Positive patch test reactions to celecoxib may be due to irritation and do not correlate with the results of oral provocation

M Kleinhans, L Linzbach, S Zedlitz, R Kaufmann, W-H Boehncke
Contact Dermatitis 2002, 47 (2): 100-2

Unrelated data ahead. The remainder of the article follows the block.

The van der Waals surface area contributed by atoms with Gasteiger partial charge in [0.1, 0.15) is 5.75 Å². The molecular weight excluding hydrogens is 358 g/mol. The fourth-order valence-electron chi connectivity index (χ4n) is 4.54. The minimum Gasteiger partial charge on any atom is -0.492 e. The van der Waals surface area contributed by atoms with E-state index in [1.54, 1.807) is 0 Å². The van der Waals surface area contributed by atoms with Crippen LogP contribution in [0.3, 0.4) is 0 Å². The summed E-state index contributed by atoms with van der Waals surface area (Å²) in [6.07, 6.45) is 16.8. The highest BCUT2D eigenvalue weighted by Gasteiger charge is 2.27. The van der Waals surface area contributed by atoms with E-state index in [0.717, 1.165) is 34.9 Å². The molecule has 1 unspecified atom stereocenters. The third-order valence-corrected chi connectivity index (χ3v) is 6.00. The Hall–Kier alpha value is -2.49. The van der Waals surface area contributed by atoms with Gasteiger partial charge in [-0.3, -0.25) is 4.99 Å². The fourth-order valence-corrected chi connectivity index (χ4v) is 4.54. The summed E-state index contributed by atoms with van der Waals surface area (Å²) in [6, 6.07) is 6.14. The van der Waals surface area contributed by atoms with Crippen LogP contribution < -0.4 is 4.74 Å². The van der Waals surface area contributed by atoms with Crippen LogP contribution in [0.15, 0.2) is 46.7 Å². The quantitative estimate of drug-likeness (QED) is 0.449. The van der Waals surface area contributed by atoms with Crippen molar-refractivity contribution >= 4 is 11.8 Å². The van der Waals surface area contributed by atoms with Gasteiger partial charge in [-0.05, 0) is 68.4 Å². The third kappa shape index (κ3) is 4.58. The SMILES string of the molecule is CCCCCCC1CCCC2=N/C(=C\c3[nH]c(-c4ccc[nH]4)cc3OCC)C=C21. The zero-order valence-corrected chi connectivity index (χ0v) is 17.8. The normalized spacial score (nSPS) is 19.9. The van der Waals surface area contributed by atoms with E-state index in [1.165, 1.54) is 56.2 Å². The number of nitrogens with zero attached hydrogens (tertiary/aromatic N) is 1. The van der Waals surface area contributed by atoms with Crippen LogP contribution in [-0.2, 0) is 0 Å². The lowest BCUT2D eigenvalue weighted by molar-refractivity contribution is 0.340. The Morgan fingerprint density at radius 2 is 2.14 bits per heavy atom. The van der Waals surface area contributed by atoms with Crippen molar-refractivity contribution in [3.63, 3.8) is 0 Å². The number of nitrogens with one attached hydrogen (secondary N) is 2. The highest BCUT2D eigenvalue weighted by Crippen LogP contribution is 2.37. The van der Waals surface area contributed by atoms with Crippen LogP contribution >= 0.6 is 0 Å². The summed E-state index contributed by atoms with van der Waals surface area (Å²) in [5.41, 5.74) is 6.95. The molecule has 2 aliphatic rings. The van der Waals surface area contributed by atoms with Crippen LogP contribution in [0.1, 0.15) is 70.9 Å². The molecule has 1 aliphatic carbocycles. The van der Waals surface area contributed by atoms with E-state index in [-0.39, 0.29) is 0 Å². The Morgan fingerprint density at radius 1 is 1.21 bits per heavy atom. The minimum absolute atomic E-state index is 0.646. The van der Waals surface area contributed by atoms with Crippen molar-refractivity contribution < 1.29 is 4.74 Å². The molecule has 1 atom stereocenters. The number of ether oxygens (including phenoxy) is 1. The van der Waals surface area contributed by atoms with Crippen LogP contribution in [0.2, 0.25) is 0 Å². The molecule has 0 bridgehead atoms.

Nonsteroidal anti-inflammatory drugs (NSAIDs) are among those therapeutics most frequently causing pseudoallergic and sometimes allergic cutaneous adverse reactions. Coxibs preferentially inhibiting cyclooxygenase-2 are increasingly propagated as alternatives in NSAID-sensitive patients. We evaluated the tolerability of celecoxib in NSAID-sensitive patients. In 14 consecutive patients (6 males, 8 females, age 18-72 years), scratch and patch tests with homogenized Celebrex were performed, followed by single-blind, placebo-controlled oral provocation (maximal single dose: 200 mg; cumulative dose: 350 mg). 8 of the first 10 patients showed erythematous reactions to celecoxib on patch testing after 2 days with decrescendo kinetics between then and day 3. 9 patients with no history of NSAID intolerance showed similar reactions. When the patch tests were repeated with homogenized Celebrex at final concentrations of 5% and 10% in petrolatum, no reaction was observed in any patient. Subsequent oral provocation was tolerated without adverse effects by all individuals. We conclude that patch tests with high concentrations of celecoxib cause irritant reactions and do not correlate with the outcome of oral provocation tests. Therefore, these tests should be performed with lower concentrations of celecoxib (Celebrex). Celecoxib itself seems to be a valuable alternative drug in NSAID-sensitive patients.

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